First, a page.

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Süd-Korea ist eines der industriell höchstentwickelten Länder der Erde, gleichzeitig eines der am schnellsten alternden. Austin Kweon, CEO von Aon Hewitt in Seoul, spricht im Interview über die Herausforderungen, vor denen das Land in seiner Altersvorsorge steht.
Austin, could you give in a few words a short overview of the South-Korean pension system?
We have a National Pension as well as Corporate Pension System. The National Pension, a partially funded system, was introduced in 1988 and is still in the accumulative stage, so it has now huge asset around 300 billion USD, while it is expected to be decumulated gradually from some point in the future. Therefore it is expected to be in deficit unless a significant reform is realized. The Corporate Pension was introduced in 2005 to replace the old book reserve severance pay system, but it is expected to be the most important part of the Korea pension system in the future.
On the one hand, South-Korea is one of the most industrialized nations, on the other it is one of the most rapidly ageing countries in the world. Is that something the government and the public are concerned about?
Yes, government and public are getting more and more concerned about the ageing society. The baby boomers start retiring over the next few years and this will change our society. Accordingly, the political agenda is changing recently. More welfare issues including pension, social security or health care system, are putting on the table and turns out to be the very big issue. Therefore the new corporate pension system should have an important protection role in the ageing society.
Unlike other mature economies, South-Korea sees a surprisingly strong trend to Defined-Benefit plans. Around 75 percent of all workplace pension plans are DB, and on top of that, they are based on final pay. What is the reason for that?
The newly introduced Defined Benefit plan in Korea is lump sum plan and pays out all the benefits whenever employees leave an employer, even much before retirement age! It is a final salary based plan, but pretty simple and exactly the same as its predecessor, the severance pay plan. It does not look like a real pension plan, but it may have been the easiest way to introduce it smoothly at that time, because it is not at all the big change. Also, the consensus from various stakeholders was easy. One big difference is the funding requirement in the new DB system though.
Companies that switch from Korean-GAAP to IFRS are faced with higher numbers and more volatility in their balance sheets. How come?
Korean-GAAP had not reflected the potential future salary increase or the discount rate in the final pay plan. Therefore Korean companies, unlike other foreign companies, have not thought that DB plans are riskier or costly. However, as the Korean big companies introduced the IFRS, the international accounting standard, the volatility in the DB plan is becoming an issue and therefore we should watch out the future trend.
South-Korean workplace pensions are currently funded with around 61 billion USD. How is this money managed in general, and who does it?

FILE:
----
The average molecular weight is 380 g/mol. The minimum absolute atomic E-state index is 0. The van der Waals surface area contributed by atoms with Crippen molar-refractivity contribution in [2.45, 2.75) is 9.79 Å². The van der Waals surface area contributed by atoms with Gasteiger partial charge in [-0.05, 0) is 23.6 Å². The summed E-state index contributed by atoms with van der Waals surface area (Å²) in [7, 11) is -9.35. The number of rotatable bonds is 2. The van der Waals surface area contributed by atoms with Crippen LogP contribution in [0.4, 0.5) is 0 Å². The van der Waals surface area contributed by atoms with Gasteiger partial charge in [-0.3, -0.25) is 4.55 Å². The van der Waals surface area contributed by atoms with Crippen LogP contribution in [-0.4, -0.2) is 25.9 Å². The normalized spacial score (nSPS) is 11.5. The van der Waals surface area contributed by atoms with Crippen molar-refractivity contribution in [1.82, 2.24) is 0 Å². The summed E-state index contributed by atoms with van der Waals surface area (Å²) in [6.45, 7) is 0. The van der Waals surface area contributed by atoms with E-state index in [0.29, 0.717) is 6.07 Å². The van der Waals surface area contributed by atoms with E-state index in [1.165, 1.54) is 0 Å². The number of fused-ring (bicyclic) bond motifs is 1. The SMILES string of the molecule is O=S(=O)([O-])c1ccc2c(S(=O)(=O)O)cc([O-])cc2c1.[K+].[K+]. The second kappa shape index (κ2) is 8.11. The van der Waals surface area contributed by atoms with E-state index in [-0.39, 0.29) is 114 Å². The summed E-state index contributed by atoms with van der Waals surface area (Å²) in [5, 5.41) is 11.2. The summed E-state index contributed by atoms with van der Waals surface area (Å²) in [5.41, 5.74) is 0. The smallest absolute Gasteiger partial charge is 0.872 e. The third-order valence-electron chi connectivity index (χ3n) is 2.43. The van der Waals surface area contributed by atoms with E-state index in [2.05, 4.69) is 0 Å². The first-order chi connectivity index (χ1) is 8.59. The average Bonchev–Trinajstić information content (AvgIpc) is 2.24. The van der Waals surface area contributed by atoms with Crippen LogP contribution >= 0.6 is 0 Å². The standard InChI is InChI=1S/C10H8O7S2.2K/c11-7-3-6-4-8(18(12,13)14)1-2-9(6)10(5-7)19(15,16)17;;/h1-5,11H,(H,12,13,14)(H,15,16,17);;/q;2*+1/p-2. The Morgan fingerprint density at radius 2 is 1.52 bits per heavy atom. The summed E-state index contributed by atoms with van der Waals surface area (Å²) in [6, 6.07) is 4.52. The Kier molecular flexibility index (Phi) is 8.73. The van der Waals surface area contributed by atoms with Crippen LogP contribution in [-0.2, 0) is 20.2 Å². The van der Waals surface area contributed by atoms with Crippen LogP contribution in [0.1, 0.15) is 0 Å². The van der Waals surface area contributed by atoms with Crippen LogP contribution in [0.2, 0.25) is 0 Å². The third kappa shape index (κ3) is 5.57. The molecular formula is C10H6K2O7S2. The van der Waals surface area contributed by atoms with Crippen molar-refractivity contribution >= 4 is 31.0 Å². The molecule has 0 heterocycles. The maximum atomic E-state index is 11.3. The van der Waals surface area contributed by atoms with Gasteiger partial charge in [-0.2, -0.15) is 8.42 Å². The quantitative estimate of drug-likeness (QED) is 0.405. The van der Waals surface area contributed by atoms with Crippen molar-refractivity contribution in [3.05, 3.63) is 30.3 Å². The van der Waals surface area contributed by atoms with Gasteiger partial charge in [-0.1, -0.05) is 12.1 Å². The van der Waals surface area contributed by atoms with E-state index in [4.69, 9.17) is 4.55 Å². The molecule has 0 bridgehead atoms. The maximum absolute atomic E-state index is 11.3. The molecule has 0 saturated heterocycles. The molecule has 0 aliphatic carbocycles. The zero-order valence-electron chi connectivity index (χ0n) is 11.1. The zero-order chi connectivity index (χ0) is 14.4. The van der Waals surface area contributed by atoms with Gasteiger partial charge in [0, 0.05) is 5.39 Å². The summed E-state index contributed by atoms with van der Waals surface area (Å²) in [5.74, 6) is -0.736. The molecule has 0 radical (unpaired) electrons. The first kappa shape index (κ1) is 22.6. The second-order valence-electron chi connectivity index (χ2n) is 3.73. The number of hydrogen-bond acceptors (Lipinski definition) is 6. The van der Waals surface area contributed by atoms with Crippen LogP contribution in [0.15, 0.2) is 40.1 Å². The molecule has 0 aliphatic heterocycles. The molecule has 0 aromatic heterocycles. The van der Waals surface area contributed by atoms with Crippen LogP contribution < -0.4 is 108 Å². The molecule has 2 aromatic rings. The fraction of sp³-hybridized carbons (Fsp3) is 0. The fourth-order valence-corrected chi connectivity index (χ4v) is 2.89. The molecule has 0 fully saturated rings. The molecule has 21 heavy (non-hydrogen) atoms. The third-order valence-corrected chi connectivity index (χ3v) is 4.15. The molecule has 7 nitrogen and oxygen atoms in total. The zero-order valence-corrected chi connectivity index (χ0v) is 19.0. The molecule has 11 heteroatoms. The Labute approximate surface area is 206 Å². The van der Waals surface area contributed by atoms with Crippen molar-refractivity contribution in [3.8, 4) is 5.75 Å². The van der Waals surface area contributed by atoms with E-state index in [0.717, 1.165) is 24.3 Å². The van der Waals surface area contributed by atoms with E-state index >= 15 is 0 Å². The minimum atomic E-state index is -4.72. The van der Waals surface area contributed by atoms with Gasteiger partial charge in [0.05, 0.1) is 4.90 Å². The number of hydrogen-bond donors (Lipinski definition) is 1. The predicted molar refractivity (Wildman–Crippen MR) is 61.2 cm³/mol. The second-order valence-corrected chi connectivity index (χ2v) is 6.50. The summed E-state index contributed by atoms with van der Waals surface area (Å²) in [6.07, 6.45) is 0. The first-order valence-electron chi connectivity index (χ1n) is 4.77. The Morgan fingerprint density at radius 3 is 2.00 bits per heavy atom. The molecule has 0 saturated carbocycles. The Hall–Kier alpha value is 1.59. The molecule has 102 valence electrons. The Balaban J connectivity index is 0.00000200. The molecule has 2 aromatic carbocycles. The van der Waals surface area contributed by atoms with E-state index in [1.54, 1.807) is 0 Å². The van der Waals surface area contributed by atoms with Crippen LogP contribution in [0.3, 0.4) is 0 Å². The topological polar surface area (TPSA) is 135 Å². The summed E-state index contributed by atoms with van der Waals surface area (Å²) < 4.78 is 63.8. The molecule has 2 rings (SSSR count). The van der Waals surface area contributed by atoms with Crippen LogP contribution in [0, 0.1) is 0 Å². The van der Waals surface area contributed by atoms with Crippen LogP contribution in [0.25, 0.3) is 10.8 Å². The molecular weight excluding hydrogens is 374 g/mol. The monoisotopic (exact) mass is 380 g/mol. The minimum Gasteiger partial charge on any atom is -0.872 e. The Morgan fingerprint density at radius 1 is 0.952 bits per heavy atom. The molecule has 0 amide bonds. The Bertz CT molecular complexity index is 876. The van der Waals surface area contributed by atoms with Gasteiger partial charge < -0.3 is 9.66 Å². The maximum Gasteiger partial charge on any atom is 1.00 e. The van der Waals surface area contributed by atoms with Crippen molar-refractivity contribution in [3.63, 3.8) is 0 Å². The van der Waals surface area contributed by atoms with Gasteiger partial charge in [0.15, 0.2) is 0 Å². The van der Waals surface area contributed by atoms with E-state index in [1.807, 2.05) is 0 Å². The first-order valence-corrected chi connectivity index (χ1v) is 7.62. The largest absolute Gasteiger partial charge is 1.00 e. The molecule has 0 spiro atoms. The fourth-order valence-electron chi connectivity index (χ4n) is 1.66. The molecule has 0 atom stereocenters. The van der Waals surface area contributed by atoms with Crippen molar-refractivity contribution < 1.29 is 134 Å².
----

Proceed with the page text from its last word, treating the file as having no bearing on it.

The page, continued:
The asset management as well as all administration are contracted out to pension providers. Most of the Korean financial institutions are registered as pension providers. The most popular way of managing the assets is in guaranteed products such as one year GIC (Guaranteed Income Contract).
Given a rapidly ageing population of 50 million in a highly industrialized and quite rich country, plan assets of 60 billion USD seems to be a rather low figure?
It is not the big figure. I think the system was introduced that smoothly, because it has no difference from the old severance system, but as long as the system allows benefit payment before the retirement age, the assets growing will be limited.
Let's summarize: too low number of plan assets, majority of DP-plans final pay and funded with low-return assets, right to cash-out when changing the job, ageing society. Is that mixture responsible for the fact that in the latest Melbourne Mercer Global Pension Index, South-Korea was ranked No.17 out of 20? Is the government aware of this? Are the companies? And what must be done?
The government should prohibit the benefit cash out before the retirement age. It should be at least 55 or more. Furthermore, the Korean government and regulators should be more concerned about the interest of the participants instead of the interest of the providers. The most influential stakeholders in the system are the providers, i.e. the big financial institutions, but unless the system starts developing to protect the participants, the market will lose faith of the participants. The government should try to provide a more independent and participants oriented market. Providers fiduciary should improve significantly. If the market can get the credit from the participants or members of the plan, it will be growing.
Austin Kweon ist der CEO von Aon Hewitt in Süd-Korea und einer der gefragtesten Penions-Experten des Landes. Der Aktuar trat 2005 in das Unternehmen ein, seit Anfang 2013 bekleidet er den Chefposten in Seoul. Seine Hauptaufgabenfelder sind daneben Financial Advisory, Total Reward Communication, Flexible Benefits und Behavioral Finance. Außerdem arbeitet der 46-jährige in dem Aon Hewitt’s Asia Pacific Retirement Practice Council mit, der sich mit den Altersvorsorgefragen mehrerer asiatischer Nationen befasst.